Two Circuit Court judges in Anne Arundel County apparently lost to challengers on Election Day last week in an upset that remakes what was the only bench in the state to have been appointed entirely by former Democratic governor Parris N. Glendening.
Out are Democrats Rodney C. Warren, the only African American judge on the bench, and -- by a decisive margin, with a scant percentage of votes left to count -- David S. Bruce. In are Republicans Paul G. Goetzke, counsel to the mayor of Annapolis, and Paul F. Harris, a lawyer in private practice.
Paul Goetzke was elected last week as a judge of the Circuit Court.
(Craig Herndon For The Washington Post)
Of the three incumbents in the race, only Democrat Michele D. Jaklitsch survived. The victors won 15-year terms on the bench, with salaries starting at over $120,000 a year.
All that remained Election Day, other than counting the remaining ballots, was the inevitable post-election analysis. Had the county drifted right? Was it rejecting the legacy of Glendening? Might there have been a racial dimension to the ouster of Warren?
In an interview, Goetzke, who was city attorney for a decade, credited his deep county roots, his qualifications for the job and what he called public frustration with the leniency of the bench.
"Nothing that I put out to the public disclosed my party affiliation, and moreover I had substantial cross-party support," said Goetzke, 44, the highest vote-getter of the six candidates.
Some local civil rights leaders have expressed concern over the loss of the bench's only black jurist, but Goetzke, who has used a wheelchair since a diving accident in 2000, argued that the bench became more diverse last week.
"You have now a bench that includes a judge in a wheelchair and you no longer have 10 judges appointed by the same governor," he said. "You no longer have 10 Democrats. You have two judges who are Republicans."
Harris said that as a candidate he also did not advertise his party affiliation, adding that he suspects he received almost as many Democratic votes as Republican. "Anybody who wants to make it a partisan issue I think is missing the point," Harris said.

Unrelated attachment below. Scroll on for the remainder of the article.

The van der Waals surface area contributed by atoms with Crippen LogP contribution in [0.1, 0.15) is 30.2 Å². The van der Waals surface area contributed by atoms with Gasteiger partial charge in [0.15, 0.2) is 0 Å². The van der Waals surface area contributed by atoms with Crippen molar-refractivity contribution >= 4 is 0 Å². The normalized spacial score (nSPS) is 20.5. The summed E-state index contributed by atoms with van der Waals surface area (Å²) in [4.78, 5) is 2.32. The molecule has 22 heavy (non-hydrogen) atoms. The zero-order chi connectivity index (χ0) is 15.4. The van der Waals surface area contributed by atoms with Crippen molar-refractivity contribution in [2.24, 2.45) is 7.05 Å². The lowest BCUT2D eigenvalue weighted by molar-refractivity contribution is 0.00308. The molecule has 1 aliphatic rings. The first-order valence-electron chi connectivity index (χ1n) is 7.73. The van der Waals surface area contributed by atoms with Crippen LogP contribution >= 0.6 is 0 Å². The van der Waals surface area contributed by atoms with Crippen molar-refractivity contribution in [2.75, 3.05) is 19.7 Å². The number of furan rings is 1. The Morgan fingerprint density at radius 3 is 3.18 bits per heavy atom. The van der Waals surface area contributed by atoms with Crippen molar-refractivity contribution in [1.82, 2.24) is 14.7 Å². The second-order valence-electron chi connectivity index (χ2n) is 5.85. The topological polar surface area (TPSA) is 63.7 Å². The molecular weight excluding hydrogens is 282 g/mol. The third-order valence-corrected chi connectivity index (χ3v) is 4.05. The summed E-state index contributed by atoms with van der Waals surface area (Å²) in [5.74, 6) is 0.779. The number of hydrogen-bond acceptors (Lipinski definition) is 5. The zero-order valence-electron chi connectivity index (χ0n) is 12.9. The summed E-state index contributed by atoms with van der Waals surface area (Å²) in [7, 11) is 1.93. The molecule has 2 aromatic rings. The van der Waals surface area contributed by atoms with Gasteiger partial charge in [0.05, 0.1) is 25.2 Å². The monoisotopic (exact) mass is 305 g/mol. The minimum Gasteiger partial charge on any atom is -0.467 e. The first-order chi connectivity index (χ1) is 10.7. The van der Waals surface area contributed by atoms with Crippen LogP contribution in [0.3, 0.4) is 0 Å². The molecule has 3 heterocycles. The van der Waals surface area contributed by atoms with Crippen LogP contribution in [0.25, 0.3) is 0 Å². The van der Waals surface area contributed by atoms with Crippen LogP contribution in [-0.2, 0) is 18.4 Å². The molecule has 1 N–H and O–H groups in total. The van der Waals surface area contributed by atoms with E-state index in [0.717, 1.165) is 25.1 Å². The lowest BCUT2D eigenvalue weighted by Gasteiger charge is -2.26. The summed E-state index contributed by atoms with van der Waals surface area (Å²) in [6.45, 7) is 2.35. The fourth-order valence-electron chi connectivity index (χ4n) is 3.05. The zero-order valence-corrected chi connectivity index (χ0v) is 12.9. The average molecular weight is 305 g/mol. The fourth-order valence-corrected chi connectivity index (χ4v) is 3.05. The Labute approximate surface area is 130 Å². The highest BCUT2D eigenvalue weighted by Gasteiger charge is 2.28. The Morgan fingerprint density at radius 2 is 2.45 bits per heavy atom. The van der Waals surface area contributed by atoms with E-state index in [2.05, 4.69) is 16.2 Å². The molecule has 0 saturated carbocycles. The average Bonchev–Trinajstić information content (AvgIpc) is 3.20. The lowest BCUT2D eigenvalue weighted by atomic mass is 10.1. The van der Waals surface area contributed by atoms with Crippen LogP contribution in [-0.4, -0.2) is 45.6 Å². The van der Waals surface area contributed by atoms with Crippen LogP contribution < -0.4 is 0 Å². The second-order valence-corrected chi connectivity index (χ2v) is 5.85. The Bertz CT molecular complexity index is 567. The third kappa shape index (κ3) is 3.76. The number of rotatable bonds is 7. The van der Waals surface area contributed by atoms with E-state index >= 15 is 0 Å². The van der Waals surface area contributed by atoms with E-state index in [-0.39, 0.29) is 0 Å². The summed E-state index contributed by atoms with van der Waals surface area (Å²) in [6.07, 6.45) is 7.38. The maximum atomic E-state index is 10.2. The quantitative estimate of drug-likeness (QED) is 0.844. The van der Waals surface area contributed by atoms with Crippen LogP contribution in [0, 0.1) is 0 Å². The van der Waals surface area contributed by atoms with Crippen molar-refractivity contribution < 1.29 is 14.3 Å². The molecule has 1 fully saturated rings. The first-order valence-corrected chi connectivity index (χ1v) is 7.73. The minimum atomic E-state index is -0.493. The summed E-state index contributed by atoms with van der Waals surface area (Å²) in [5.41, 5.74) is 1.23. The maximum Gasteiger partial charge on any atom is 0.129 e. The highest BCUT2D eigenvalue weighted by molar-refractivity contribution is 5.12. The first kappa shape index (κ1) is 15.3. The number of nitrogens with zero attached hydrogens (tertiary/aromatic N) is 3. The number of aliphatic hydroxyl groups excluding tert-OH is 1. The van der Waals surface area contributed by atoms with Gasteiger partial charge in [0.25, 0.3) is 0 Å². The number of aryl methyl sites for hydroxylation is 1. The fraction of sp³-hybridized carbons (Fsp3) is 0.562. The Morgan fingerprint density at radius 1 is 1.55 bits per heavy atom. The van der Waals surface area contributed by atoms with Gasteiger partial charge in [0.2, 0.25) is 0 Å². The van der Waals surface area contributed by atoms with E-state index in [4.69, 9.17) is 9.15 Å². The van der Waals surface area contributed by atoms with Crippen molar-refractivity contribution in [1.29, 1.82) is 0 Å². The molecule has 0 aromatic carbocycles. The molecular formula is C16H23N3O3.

James P. Nolan, who ran the campaign for the incumbent judges, said "the challengers ran a very smart and astute political race. They appealed to the Republican majority, the anti-Glendening voters, and won."
Nolan said he believed the incumbents were hurt by the electoral system, in which candidates appear on the ballot with no mention of incumbency. That's significant, he said, because the sitting judges were vetted by a judicial nominating commission and found to be worthy. He said the incumbents did an "exemplary job on the bench, and the unfortunate thing is I think the voters are not really educated on these judicial elections."
"Most voters don't have enough information to make reasoned decisions," Nolan said. "I know there are people who disagree with that."
Goetzke said he ran to "restore balance" to a bench that he said was the second most lenient in the state, departing downward from sentencing guidelines more frequently than every place but Baltimore.
He said the handling of one case in particular seemed cause enough to enter the race: the brutal slaying of Straughan Lee Griffin in the city's historic district in September 2002. Two Anne Arundel judges, neither of whom were running this year, suppressed statements the case's two defendants allegedly made to police. One of the defendants still faces trial because an appellate court reversed the county judge. The other defendant has been released from the Anne Arundel County detention center.